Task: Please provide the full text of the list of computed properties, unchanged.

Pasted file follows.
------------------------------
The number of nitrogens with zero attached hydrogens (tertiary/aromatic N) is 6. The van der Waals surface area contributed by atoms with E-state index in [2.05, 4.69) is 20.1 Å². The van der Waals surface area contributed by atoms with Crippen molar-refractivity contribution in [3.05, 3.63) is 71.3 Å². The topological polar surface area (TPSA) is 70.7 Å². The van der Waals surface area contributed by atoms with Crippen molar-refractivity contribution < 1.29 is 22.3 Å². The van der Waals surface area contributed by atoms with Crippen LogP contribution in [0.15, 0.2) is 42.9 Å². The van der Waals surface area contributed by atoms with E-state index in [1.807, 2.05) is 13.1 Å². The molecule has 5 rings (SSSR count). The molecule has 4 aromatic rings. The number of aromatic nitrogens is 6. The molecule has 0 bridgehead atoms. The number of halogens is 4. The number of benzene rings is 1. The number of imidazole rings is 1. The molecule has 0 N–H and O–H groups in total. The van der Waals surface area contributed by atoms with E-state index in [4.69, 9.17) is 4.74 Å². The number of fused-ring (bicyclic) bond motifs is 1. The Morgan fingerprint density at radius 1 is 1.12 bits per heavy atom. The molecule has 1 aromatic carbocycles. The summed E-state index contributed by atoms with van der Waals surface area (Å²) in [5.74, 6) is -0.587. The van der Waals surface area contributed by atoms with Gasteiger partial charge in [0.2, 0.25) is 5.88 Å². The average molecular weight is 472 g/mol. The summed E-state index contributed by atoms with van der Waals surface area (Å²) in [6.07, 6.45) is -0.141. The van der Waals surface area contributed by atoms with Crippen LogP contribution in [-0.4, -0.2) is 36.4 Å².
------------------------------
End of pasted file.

The number of nitrogens with zero attached hydrogens (tertiary/aromatic N) is 6. The van der Waals surface area contributed by atoms with E-state index in [2.05, 4.69) is 20.1 Å². The van der Waals surface area contributed by atoms with Crippen molar-refractivity contribution in [3.05, 3.63) is 71.3 Å². The topological polar surface area (TPSA) is 70.7 Å². The van der Waals surface area contributed by atoms with Crippen molar-refractivity contribution < 1.29 is 22.3 Å². The van der Waals surface area contributed by atoms with Crippen LogP contribution in [0.15, 0.2) is 42.9 Å². The van der Waals surface area contributed by atoms with E-state index in [1.807, 2.05) is 13.1 Å². The molecule has 5 rings (SSSR count). The molecule has 4 aromatic rings. The number of aromatic nitrogens is 6. The molecule has 0 bridgehead atoms. The number of halogens is 4. The number of benzene rings is 1. The number of imidazole rings is 1. The molecule has 0 N–H and O–H groups in total. The van der Waals surface area contributed by atoms with E-state index in [4.69, 9.17) is 4.74 Å². The number of fused-ring (bicyclic) bond motifs is 1. The Morgan fingerprint density at radius 1 is 1.12 bits per heavy atom. The molecule has 1 aromatic carbocycles. The summed E-state index contributed by atoms with van der Waals surface area (Å²) in [5.74, 6) is -0.587. The van der Waals surface area contributed by atoms with Gasteiger partial charge in [0.2, 0.25) is 5.88 Å². The average molecular weight is 472 g/mol. The summed E-state index contributed by atoms with van der Waals surface area (Å²) in [6.07, 6.45) is -0.141. The van der Waals surface area contributed by atoms with Crippen LogP contribution in [-0.4, -0.2) is 36.4 Å².